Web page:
That is if you are using a suction type pump. There are lots of pumps that have the working part down in the water worked by what is known as "suctio n rods". Those are what were used by windmills back in the pre-electric po wer days. IIANM there are hand pumps working the same way. Now the 'stati c level' of the well comes into play as one wouldn't want to try to manuall y pump a 100' column of water.
Harry K
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On Saturday, November 29, 2014 4:04:20 AM UTC-8, dadiOH wrote:

Yes it can and is done but I have no idea if there is a depth limit on one.
Harry K
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how about a small 12v submersible?
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Harry K wrote: ...

if you don't need that many gallons per day you can use a much smaller pump run off battery backup. i'm pretty sure they have them available.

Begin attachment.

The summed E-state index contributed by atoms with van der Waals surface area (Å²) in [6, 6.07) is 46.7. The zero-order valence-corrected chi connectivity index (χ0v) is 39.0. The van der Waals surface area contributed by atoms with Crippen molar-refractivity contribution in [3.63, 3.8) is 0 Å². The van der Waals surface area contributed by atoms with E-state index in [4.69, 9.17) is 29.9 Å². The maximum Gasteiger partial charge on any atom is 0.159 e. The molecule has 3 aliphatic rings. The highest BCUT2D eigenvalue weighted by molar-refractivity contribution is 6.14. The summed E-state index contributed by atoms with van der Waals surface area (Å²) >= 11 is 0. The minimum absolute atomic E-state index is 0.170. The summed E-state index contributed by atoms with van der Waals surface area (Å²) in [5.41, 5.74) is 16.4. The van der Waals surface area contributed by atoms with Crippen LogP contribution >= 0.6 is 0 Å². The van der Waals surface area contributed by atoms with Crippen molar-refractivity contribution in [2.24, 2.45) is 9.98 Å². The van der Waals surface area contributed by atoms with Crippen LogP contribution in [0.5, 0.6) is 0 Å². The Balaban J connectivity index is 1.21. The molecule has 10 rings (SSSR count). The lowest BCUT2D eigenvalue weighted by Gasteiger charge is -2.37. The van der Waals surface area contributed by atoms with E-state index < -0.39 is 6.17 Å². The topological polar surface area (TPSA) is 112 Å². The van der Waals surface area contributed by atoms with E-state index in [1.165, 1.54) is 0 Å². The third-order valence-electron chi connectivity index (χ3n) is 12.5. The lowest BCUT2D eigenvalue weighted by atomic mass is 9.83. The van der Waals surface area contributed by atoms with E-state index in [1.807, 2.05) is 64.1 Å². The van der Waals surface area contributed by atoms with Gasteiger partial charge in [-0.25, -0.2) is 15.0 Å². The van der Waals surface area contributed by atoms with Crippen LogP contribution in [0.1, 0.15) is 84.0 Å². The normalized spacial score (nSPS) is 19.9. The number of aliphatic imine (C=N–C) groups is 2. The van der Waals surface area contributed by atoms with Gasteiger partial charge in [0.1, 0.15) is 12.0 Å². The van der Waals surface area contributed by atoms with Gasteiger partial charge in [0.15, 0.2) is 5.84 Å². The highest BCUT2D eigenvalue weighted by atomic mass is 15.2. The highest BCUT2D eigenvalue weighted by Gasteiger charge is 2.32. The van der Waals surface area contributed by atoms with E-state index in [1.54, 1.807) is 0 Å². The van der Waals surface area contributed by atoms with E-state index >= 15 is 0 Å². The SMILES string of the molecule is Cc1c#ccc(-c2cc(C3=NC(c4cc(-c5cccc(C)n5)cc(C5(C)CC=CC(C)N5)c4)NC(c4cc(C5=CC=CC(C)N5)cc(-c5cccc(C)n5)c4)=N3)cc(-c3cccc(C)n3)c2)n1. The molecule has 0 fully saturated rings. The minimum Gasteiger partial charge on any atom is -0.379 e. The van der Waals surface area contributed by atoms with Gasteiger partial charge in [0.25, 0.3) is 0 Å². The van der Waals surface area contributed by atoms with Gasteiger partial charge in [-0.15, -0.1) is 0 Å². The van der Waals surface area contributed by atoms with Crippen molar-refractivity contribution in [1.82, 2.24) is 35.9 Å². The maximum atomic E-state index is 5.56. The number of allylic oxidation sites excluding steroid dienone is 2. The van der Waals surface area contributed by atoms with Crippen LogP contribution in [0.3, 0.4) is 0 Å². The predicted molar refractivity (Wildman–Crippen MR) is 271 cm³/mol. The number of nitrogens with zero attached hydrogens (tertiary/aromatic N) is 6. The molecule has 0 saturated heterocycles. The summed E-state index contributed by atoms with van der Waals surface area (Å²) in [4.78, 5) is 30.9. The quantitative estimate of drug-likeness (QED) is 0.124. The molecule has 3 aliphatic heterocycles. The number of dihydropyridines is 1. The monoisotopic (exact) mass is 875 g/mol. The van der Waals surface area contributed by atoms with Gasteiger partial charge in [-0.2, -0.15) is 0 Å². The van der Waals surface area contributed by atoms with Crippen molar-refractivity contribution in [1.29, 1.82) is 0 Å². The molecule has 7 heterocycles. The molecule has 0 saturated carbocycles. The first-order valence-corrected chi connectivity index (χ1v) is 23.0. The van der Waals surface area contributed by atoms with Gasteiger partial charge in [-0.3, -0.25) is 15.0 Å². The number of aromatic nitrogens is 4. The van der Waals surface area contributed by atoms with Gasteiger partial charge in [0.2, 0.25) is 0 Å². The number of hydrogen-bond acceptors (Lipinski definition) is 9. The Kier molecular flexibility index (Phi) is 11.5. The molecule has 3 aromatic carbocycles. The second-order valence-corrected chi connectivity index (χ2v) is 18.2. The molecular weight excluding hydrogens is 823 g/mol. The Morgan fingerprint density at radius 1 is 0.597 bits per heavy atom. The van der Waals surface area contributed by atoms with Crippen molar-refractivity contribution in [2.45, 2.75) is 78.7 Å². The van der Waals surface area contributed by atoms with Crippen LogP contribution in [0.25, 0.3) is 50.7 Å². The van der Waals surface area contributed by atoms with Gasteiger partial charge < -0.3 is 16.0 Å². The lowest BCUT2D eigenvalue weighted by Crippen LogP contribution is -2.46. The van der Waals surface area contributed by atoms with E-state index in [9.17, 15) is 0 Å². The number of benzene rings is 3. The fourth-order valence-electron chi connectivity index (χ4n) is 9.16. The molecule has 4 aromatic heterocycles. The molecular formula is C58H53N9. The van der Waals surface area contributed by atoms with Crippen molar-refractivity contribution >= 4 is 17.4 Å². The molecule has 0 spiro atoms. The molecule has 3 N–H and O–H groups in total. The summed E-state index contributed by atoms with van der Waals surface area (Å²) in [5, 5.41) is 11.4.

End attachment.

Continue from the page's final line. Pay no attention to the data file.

in terms of simple and least expensive when the power goes out here i have a few gallon jugs in the closet for flushing when needed. only used them a few times.
the last time the power went out i filled up some buckets from the faucet while the water had pressure and we used that water instead -- i never needed to get the gallon jugs out.
our water table is really high (2-3ft most of the year) so i could get by with a hand pump for almost everything except drinking/cooking water. i don't know how high the well water gets under natural pressure but i think it is down several hundred feet. shallow wells get salty and/or coal seam flavored water.
songbird
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What is the purpose of filling the buckets instead of letting the toilets and faucets get it directly from the supply plumbing? Either way you've got the same amount of water. Maybe I'm missing something.
Anthony Watson www.mountainsoftware.com www.watsondiy.com